Offre Joie (Offering Joy)
Diala Gemayel - 22/06/2010
In order to get a more vivacious idea, one has to listen to Melhem Khalaf, vice-president and cofounder of the first hour, recounting the beginnings of an extraordinary adventure in the sad, trivialised, ordinary horror of war. “I come from a generation of ten years of conflict from whom childhood was stolen in 1985”, he begins, with an even and smiling voice. During this period, it used to take a whole day to travel 100 km. And as the following years have proven, we only had one goal: how to say no to war and how to bring the Lebanese together when you’re an adolescent? The only thing that was attainable was first of all to organise holiday camps and then to take the symbolism of Beirut into consideration.” 117 children of all confessions replied to the call. “We have collected tents, mattresses and buses for travelling and we were 33 young people to reflect on resolving the crucial issue of food. After having emptied our pockets and our heads, we were only three left around the table. One of us suggested asking each one of our mothers to ensure a meal per day for the 15 days planned… And that’s when we have seen that solidarity was possible: we have provided not less than five meals a day and we still had things left to eat!”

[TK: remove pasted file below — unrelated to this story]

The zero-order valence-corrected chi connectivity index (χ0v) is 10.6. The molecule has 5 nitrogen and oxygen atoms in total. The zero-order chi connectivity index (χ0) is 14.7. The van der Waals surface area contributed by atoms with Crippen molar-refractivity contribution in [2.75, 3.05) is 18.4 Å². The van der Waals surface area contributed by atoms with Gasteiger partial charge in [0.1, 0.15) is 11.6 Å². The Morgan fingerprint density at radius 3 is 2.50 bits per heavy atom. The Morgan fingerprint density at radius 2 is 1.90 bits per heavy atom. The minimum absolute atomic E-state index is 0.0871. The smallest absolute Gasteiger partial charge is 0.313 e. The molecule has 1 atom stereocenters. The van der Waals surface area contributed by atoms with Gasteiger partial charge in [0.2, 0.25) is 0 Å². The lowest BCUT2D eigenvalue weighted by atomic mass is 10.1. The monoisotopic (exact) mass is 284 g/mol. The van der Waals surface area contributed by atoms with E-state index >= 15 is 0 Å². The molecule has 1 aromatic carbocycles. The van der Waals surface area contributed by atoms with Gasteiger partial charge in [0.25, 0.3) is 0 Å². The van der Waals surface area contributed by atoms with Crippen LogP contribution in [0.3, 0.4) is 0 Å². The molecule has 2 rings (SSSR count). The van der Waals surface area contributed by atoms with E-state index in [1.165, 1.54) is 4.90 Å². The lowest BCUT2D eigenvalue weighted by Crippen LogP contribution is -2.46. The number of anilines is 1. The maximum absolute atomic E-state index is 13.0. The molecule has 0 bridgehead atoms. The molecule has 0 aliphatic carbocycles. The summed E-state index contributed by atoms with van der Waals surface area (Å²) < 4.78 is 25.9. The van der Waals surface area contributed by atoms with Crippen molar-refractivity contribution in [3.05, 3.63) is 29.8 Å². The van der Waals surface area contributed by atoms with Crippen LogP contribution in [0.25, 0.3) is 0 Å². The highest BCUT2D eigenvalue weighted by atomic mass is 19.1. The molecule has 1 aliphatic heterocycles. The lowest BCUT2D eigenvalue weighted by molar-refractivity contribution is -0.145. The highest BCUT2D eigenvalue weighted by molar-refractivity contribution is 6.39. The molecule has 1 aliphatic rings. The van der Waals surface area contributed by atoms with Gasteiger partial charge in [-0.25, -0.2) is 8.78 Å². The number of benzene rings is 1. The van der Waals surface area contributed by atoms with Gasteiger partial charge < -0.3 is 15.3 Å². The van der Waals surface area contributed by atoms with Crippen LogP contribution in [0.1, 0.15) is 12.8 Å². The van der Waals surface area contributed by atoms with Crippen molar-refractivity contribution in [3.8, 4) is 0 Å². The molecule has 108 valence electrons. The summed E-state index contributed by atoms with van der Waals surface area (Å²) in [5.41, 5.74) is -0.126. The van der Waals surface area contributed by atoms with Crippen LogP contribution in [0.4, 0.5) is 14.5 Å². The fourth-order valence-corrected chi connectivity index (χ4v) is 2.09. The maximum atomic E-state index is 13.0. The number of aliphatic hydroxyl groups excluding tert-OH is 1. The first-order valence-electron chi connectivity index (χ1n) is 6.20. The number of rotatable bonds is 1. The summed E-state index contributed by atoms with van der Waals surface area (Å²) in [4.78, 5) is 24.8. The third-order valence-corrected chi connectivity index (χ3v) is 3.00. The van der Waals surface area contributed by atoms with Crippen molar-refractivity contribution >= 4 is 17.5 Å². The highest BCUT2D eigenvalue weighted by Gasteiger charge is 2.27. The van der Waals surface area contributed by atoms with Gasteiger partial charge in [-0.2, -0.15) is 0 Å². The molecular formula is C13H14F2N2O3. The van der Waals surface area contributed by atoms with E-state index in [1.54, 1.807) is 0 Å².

This is when Offre Joie started to deliver its message: a united, plural, free and just Lebanon. Among its borders but also beyond, in countries hosting exiled Lebanese such as France where Melhem Karam pursued his studies in 1987. “I saw that very often my compatriots carried their political party or their confession with them but not the idea of a country. In Montpellier, where I was staying, I encouraged people to send donations without considering religion or region. That is when the Association met Father Jean Rouquette. I told him about the incredible but successful organisation of our holiday camp and he told me: “If what you’re saying is true, I then have a debt of happiness towards Lebanon where I went in 1962. The monk committed himself by coming to Lebanon to join us each year, gathering funds in France, thanks to which the Association has been materially established in the two countries.”